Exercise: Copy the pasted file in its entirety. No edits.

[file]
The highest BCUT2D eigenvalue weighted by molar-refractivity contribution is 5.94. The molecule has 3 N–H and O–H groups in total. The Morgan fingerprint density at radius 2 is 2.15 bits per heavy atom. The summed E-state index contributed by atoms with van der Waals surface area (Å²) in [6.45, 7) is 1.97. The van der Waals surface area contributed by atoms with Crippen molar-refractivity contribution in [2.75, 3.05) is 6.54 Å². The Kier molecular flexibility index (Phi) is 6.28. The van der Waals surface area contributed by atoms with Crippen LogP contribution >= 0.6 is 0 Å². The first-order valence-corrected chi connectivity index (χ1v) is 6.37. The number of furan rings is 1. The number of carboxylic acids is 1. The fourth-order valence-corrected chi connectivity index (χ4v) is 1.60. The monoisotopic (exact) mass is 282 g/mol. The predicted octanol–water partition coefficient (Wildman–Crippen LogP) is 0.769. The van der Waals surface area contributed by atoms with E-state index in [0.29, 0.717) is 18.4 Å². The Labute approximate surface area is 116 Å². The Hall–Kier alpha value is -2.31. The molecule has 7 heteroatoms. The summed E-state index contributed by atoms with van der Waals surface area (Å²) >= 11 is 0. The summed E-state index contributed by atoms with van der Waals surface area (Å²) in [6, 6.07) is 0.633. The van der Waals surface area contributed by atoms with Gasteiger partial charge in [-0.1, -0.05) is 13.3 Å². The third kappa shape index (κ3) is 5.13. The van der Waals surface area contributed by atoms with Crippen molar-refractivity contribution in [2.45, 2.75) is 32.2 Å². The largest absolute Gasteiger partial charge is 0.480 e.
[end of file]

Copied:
The highest BCUT2D eigenvalue weighted by molar-refractivity contribution is 5.94. The molecule has 3 N–H and O–H groups in total. The Morgan fingerprint density at radius 2 is 2.15 bits per heavy atom. The summed E-state index contributed by atoms with van der Waals surface area (Å²) in [6.45, 7) is 1.97. The van der Waals surface area contributed by atoms with Crippen molar-refractivity contribution in [2.75, 3.05) is 6.54 Å². The Kier molecular flexibility index (Phi) is 6.28. The van der Waals surface area contributed by atoms with Crippen LogP contribution >= 0.6 is 0 Å². The first-order valence-corrected chi connectivity index (χ1v) is 6.37. The number of furan rings is 1. The number of carboxylic acids is 1. The fourth-order valence-corrected chi connectivity index (χ4v) is 1.60. The monoisotopic (exact) mass is 282 g/mol. The predicted octanol–water partition coefficient (Wildman–Crippen LogP) is 0.769. The van der Waals surface area contributed by atoms with E-state index in [0.29, 0.717) is 18.4 Å². The Labute approximate surface area is 116 Å². The Hall–Kier alpha value is -2.31. The molecule has 7 heteroatoms. The summed E-state index contributed by atoms with van der Waals surface area (Å²) >= 11 is 0. The summed E-state index contributed by atoms with van der Waals surface area (Å²) in [6, 6.07) is 0.633. The van der Waals surface area contributed by atoms with Gasteiger partial charge in [-0.1, -0.05) is 13.3 Å². The third kappa shape index (κ3) is 5.13. The van der Waals surface area contributed by atoms with Crippen molar-refractivity contribution in [2.45, 2.75) is 32.2 Å². The largest absolute Gasteiger partial charge is 0.480 e.